ver the weekend, it appeared Matt Garza was Texas-bound. Now there's no telling where Garza will end up. But it seems he'll remain with the Cubs long enough to make his scheduled start Monday against the D-backs. "I'd say 100 percent he's going to be pitching [Monday]," Cubs manager Dave Sveum said
The idea of selling high is too often seen as a purely statistical notion. Is a player with a career 750 OPS putting up a 900 mark in July? Sell high! Is a pitcher posting a 2.50 ERA in the first half after years of middling performance? Sell high! Does a hitter have a .200 BABIP? Buy low! This is the kind of attitude that begets a John Buck for Andrew McCutchen trade offer in mid-April, when Buck had 6 home runs in 10 games and McCutchen was hitting .233.
The allure of Mike Napoli -- the reason the prolonged slumps and all of the strikeouts can be worth it -- was there for all to see at 12:53 a.m. ET on Monday, as he was mobbed by his teammates at home plate after ending a thrilling 8-7, 11-inning victory over the Yankees at Fenway Park. At that joyous moment for the Red Sox, it hardly mattered at all that Napoli had struck out three more times and thwarted a potential winning rally in the eighth by hitting into a 6-4-3 double play.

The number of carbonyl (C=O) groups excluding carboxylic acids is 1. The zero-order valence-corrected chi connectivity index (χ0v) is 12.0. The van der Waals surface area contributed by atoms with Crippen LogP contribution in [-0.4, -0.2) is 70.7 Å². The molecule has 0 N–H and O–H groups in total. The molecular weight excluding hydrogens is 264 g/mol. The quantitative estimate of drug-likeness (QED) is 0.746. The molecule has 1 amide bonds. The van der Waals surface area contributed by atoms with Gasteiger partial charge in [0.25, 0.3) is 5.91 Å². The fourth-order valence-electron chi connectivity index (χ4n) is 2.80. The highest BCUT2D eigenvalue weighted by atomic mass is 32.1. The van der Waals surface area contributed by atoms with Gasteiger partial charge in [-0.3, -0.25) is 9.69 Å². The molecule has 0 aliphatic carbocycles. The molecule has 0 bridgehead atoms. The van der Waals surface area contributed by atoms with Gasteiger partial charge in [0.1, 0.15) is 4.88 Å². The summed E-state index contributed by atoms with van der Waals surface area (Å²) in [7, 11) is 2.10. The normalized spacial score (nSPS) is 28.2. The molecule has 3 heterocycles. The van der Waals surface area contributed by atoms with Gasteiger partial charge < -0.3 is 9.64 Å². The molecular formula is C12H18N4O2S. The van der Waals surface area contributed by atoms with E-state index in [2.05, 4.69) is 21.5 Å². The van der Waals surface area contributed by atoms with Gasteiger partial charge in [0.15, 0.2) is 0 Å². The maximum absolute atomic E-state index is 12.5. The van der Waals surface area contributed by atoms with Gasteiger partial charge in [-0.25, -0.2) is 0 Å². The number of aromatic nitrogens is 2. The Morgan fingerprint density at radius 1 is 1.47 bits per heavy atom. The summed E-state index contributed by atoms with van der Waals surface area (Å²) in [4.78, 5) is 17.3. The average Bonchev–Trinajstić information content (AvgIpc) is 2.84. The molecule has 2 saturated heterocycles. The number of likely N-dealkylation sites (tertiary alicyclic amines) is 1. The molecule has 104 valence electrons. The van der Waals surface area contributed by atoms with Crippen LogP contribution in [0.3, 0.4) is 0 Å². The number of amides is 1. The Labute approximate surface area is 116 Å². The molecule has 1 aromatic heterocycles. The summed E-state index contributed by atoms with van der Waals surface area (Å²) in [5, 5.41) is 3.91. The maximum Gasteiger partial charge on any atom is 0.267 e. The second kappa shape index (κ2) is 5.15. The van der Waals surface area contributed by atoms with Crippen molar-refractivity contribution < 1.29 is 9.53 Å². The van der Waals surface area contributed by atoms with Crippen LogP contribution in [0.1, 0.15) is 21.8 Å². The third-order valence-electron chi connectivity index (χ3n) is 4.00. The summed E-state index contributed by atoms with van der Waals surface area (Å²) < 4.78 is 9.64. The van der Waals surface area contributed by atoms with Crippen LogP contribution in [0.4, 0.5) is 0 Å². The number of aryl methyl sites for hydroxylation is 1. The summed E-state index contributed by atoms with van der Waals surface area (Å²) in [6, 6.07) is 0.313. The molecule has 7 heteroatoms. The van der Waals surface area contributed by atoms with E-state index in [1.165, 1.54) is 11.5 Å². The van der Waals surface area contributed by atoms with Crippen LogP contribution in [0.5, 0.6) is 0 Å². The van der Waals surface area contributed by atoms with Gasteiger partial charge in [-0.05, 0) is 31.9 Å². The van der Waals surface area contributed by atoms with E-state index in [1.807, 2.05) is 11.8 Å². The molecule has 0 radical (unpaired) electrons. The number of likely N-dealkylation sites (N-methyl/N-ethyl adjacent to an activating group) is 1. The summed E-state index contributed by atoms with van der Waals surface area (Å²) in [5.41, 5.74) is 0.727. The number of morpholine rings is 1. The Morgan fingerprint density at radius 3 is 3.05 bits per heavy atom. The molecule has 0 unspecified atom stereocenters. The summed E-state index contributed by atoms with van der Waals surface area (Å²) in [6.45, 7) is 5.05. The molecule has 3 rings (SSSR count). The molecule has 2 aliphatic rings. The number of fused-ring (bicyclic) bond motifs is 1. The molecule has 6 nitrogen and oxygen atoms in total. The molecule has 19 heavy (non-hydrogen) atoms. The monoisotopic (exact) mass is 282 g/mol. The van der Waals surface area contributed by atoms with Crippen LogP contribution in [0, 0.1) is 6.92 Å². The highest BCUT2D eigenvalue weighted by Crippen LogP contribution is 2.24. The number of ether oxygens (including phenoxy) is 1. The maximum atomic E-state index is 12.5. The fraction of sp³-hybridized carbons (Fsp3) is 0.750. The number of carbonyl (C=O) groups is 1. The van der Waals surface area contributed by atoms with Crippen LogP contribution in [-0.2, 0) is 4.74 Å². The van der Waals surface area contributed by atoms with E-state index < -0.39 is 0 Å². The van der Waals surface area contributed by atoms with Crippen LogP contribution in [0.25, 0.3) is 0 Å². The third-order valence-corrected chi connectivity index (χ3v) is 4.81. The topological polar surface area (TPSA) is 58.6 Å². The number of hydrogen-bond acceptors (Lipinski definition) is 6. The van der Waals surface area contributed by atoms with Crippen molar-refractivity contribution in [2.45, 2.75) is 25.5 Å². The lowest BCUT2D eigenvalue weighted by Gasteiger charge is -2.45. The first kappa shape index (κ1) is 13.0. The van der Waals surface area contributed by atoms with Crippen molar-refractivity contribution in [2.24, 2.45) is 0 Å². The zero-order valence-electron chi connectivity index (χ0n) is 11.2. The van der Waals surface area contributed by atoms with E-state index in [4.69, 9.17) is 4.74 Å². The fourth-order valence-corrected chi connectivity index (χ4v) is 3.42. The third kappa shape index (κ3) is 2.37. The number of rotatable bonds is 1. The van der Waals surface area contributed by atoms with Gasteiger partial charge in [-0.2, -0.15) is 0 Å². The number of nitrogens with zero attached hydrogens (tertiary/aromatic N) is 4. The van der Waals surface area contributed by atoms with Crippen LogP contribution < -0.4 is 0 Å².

At Fish Stripes
After a 35 win first half, President of Baseball Operations Larry Beinfest and Manager Mike Redmond are hoping for the Marlins' young core to continue to develop in the second half. Beinfest has stressed the importance of the team making progress.
The Miami Marlins are being careful with Jose Fernandez this season, and the reason is obvious: the team wants to be careful with the best pitching prospect in Marlins history.
Domingo German was lights out for the GCL Marlins, Brent Keys and Ryan Rieger both had three hits for Jupiter, Mark Canha went deep for Jacksonville, and Gorkys Hernandez and Kyle Skipworth had big days for New Orleans.
This week, the Miami Marlins played just three games, but in getting shut out all three outings, they showed a whole lot for fans to worry about.